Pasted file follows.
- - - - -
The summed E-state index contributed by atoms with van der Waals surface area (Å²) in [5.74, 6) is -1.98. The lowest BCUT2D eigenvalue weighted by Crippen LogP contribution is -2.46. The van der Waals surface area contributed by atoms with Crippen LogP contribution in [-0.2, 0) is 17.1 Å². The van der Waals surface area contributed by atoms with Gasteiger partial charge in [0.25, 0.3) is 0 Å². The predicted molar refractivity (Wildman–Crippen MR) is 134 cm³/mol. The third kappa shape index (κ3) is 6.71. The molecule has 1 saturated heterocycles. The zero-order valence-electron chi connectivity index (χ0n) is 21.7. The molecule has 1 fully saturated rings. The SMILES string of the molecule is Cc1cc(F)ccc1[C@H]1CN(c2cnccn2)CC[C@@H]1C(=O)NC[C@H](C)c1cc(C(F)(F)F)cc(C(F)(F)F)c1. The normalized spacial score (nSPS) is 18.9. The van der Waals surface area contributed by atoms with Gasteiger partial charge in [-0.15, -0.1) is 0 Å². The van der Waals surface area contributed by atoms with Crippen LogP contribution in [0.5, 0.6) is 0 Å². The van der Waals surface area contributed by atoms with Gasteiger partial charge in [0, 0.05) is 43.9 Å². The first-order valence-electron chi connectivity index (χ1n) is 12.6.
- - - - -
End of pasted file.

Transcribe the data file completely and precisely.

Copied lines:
The summed E-state index contributed by atoms with van der Waals surface area (Å²) in [5.74, 6) is -1.98. The lowest BCUT2D eigenvalue weighted by Crippen LogP contribution is -2.46. The van der Waals surface area contributed by atoms with Crippen LogP contribution in [-0.2, 0) is 17.1 Å². The van der Waals surface area contributed by atoms with Gasteiger partial charge in [0.25, 0.3) is 0 Å². The predicted molar refractivity (Wildman–Crippen MR) is 134 cm³/mol. The third kappa shape index (κ3) is 6.71. The molecule has 1 saturated heterocycles. The zero-order valence-electron chi connectivity index (χ0n) is 21.7. The molecule has 1 fully saturated rings. The SMILES string of the molecule is Cc1cc(F)ccc1[C@H]1CN(c2cnccn2)CC[C@@H]1C(=O)NC[C@H](C)c1cc(C(F)(F)F)cc(C(F)(F)F)c1. The normalized spacial score (nSPS) is 18.9. The van der Waals surface area contributed by atoms with Gasteiger partial charge in [-0.15, -0.1) is 0 Å². The van der Waals surface area contributed by atoms with Crippen LogP contribution in [0.5, 0.6) is 0 Å². The van der Waals surface area contributed by atoms with Gasteiger partial charge in [0, 0.05) is 43.9 Å². The first-order valence-electron chi connectivity index (χ1n) is 12.6.